by Peter Bridgeford, Co-ordinator, Vultures Namibia
The Cape fur seal, one of a number of wild animals utilised on a sustainable basis, is found along the coast of Southern Africa, from Algoa Bay in South Africa, through Namibia and into southern Angola. Culling of seals has taken place for 400 years and there are still large, healthy populations of these marine mammals.
The sustainable utilisation of resources is enshrined in Article 95 of the Namibian Constitution. Wildlife providing game meat and trophies and domestically reared animals providing mutton, beef, goat, and karakul pelts, contribute enormously to employment and income generated in the country and to the GDP through exports. The latter products are obtained through normal farming practices and game meat through the hunting industry and culling of animals. From the marine environment, the export of fish is one of the mainstays of the Namibian economy and the culling of seals is a small but nonetheless important sector. All these products are from sustainable stocks.
Cape fur seals are found in 26 colonies along the Namibian coast. Many of these colonies are on the offshore islands but there several big mainland colonies at Atlas and Wolf Bay south of Lüderitz, and at Cape Cross the large and well-known colony. The Cape Cross Seal Reserve attracts thousands of visitors a year and the new walkways provide excellent viewing of the many seals and interactions between them. In the past 30 years, new seal colonies have been established at Conception Bay, Pelican Point, Walvis Bay and further north at Cape Frio in the Skeleton Coast Park.
The number of marine stocks utilised on an annual basis is not an arbitrary figure decided upon in an impromptu manner. Seals are photographed during early January when the maximum number of seal pups and cows are on land. The numbers of pups are counted from enlarged photographs. By using proven formulas, the total number of seals is extrapolated. From these figures, the Ministry of Fisheries and Marine Resources determines the total allowable catch (TAC). An example is the total count for 2007, when calculations showed there were 770 000 seals in Namibia. Of these, 120 000 were pups, of which 25% would die of natural causes. Similarly, the Ministry of Environment and Tourism regulates the number of animals to be hunted. Because of a decrease in kudu numbers throughout the country, owing to a severe outbreak of rabies the past few years, the Ministry has halved the number of kudus to be hunted. This reduced, sustainable utilisation of the present kudu population, will give it a chance to recover.
The biggest killer of Cape fur seals is not humankind, but the capricious ocean. The Benguela Current is one the major southern hemisphere current systems. The north-flowing current and the south-west winds cause upwellings – the movement of water masses from deep down brought to the surface. As a result of the nutrients in these water masses, the phenomenal growth of phytoplankton and zooplankton supply filter-feeding fish such as sardines and anchovies with vast amounts of food. These fish are predated by other fishes and it is no surprise that the Benguela system is of the most productive on earth. Not only fish are in abundance, but also large seabirds and seals. However, environmental anomalies caused by a lack of south-west winds, result in poor upwellings, leading to a shortage of food for the whole food web. High mortalities and abortions are evident among the seals and have been recorded several times in the last 20 years. Thousands of Cape cormorants have also died of starvation.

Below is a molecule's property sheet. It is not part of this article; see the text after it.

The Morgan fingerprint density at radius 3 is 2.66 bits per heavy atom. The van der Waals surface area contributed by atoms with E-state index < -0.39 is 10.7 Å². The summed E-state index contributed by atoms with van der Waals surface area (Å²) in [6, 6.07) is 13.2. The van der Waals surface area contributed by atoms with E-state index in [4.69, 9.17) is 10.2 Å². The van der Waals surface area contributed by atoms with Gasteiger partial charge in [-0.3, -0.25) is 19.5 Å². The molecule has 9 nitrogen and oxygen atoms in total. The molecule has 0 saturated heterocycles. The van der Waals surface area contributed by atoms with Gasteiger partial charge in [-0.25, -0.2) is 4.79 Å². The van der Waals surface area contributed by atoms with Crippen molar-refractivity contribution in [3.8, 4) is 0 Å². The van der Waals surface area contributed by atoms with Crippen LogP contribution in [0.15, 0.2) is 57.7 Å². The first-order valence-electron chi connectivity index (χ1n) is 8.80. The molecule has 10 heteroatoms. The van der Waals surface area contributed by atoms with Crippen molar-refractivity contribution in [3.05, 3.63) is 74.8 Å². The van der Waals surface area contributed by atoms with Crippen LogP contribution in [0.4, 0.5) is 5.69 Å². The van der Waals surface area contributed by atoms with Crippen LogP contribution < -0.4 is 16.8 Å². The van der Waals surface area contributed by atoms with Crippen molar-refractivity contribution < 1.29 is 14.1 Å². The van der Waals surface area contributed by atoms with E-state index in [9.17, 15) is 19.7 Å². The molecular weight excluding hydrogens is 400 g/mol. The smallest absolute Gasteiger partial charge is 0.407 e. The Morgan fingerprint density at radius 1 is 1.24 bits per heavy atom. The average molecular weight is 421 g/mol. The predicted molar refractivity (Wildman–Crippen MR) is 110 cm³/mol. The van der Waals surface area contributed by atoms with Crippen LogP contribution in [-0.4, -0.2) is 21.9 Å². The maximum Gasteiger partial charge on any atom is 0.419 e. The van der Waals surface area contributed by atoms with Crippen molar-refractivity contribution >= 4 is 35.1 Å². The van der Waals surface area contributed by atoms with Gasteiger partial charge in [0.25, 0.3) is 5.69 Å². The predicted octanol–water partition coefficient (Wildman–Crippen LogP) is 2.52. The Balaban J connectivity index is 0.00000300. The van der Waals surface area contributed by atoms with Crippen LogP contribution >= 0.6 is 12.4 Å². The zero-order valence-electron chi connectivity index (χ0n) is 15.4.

Seal culling is and will remain a controversial subject. Perhaps it is the clubbing of the young seals that is causing the emotional reaction. Other ways of killing the young seals have been investigated by researchers all over the world, but no better alternative has been found. Clubbing was found to be the most humane. Namibia also has a legal and moral duty, as it is a signatory of the United Nations Law of the Sea and the Code of Conduct for Responsible Fisheries. There are several conservation and animal welfare groups in the country and they work with the government to use resources in a sustainable manner.
On several occasions, the Namibian government has invited its anti-sealing proponents to meet and bring new ideas and proposals to the table to resolve the controversial issue. To date this has not happened, but the anti-lobby keeps sniping from the sidelines. Some opponents, it has been suggested, are not opposed to sealing for purely moral reasons. It is easy for financially secure individuals to use the moral high ground to criticise the culling of seals. However, the short culling season provides part-time employment, however unpleasant it may be, to the poorest people in the community. Each employed person supports about seven members of the extended family.
The last word on the centuries-old utilisation of seals throughout the world has not been heard. While it is important for non-governmental organisations to be aware of and report illegal and immoral practices, it must not be to the detriment of the natural resources or the inhabitants of the country.
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This article appeared in the 2009/10 edition of Conservation and the Environment in Namibia.